You are here

Vulnerability

Ebola outbreak 'could top 20,000'

Published on Aug. 28, 2014

An outbreak of the Ebola virus in West Africa could amount to 20,000 cases, the World Health organisation says (Centres for Disease Control and Prevention/PA) 

 

Some Examples of Structural Adaptivity - Part II

Here are some more examples of how I propose that structural adaptivity could be applied as a leading principle for resilient development in the US over the next 20-50-100 years.  These are intended to support my conviction that structural adaptivity is the only logical approach to advancing our built environment for a rapidly changing, uncertain, unpredictable future.  I am hoping that others will review these concepts and propose their own personal and team-researched applications of the principle.

 

In re-balancing our nation, do so by major watersheds.  I propose that the re-balancing of our nation’s urban development (as I discussed before) should be based on the locations and characteristics of our major watersheds.  All major urban development regions should have a long-term dependable natural source of fresh water.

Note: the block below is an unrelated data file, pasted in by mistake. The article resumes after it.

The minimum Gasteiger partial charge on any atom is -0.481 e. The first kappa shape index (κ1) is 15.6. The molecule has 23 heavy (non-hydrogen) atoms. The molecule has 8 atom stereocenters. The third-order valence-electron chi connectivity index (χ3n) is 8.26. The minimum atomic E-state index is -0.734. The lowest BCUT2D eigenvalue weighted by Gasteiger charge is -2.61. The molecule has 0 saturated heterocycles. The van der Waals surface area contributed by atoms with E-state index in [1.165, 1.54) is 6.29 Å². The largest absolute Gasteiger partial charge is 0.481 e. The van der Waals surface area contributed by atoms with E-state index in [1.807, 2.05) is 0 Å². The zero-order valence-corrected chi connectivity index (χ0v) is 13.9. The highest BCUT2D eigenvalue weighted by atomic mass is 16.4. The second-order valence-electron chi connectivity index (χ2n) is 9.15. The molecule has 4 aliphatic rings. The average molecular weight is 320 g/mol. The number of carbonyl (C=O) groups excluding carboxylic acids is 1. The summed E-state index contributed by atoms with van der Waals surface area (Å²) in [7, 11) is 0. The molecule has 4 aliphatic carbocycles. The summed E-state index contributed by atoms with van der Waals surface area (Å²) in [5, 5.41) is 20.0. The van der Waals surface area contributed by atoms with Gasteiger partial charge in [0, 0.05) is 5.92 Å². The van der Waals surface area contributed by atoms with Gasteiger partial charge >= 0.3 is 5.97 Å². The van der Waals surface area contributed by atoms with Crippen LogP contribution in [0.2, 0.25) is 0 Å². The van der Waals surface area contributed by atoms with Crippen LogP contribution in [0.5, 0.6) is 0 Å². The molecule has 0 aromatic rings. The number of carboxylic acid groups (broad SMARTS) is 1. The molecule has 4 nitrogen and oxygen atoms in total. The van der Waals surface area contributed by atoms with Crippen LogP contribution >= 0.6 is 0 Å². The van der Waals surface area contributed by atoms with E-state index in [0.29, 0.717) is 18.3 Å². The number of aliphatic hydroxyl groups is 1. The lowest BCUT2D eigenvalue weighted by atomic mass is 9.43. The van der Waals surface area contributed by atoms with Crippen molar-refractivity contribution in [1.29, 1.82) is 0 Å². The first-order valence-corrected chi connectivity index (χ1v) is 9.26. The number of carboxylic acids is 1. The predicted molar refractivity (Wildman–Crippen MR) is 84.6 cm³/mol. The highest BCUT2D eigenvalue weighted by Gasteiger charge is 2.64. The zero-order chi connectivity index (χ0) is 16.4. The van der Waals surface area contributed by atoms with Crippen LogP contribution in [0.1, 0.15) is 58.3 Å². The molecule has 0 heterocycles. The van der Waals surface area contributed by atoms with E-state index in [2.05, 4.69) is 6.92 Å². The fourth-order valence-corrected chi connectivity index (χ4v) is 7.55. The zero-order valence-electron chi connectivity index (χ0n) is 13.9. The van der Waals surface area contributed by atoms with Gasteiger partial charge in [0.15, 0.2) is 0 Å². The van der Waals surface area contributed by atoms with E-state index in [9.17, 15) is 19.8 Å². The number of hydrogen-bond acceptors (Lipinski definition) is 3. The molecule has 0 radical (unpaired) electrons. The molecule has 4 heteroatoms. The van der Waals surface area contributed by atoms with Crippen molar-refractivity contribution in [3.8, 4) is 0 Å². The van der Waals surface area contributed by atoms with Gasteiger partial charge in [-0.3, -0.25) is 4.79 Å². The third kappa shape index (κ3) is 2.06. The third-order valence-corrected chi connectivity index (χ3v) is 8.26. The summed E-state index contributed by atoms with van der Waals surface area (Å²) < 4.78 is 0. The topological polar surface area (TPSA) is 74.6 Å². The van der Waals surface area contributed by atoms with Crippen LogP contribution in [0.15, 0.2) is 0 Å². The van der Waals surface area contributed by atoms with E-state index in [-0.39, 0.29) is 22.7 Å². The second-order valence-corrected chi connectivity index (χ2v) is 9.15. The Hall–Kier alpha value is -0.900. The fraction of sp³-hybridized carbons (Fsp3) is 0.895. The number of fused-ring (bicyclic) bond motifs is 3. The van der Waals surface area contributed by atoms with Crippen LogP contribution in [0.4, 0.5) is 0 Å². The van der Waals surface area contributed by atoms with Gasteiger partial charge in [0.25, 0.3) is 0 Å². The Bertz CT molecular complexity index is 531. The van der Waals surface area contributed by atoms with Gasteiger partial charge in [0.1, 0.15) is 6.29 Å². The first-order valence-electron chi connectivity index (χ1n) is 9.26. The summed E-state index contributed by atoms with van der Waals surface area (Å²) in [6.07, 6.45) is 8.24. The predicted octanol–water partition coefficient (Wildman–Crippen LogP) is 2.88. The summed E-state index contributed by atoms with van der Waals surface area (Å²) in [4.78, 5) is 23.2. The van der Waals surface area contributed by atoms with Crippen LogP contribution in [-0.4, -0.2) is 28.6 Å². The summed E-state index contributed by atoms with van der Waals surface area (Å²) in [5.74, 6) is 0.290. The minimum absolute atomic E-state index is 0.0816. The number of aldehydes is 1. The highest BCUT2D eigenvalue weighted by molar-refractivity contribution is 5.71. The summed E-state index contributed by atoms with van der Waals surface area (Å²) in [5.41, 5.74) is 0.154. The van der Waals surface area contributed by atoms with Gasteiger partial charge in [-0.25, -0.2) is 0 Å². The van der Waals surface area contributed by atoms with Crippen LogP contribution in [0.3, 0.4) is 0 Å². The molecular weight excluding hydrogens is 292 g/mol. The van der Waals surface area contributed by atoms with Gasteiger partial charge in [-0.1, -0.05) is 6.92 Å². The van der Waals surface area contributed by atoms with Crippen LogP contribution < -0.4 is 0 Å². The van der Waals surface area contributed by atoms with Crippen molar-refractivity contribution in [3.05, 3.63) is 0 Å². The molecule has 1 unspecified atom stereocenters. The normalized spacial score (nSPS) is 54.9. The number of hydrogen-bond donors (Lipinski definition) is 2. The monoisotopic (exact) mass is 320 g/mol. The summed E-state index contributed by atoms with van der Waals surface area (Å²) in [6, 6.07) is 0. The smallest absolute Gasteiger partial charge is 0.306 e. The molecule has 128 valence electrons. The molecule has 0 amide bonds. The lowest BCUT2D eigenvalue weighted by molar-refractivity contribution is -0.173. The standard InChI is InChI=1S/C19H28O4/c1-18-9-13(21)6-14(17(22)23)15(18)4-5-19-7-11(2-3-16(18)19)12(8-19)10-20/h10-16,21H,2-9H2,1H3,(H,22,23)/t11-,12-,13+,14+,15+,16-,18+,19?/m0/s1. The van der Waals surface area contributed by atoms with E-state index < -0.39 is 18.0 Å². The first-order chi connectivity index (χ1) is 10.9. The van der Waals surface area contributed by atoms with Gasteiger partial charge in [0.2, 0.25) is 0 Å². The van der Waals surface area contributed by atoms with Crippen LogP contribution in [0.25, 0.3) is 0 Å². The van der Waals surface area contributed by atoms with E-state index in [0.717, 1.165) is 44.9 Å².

Conflicting Scenarios Exercise

I have been proposing that, rather than trying to foresee the future, we consider accepting and conducting further research on a much more fundamental, all-encompassing and long-term-resilient approach to our built environment.  I have been proposing that such an elemental approach should be structural adaptivity.  I believe that our world must and will give maximum adaptivity to the basic elements of our built environment to adjust to and meet our needs for the unpredictable, rapidly changing world over the next 50-100 years.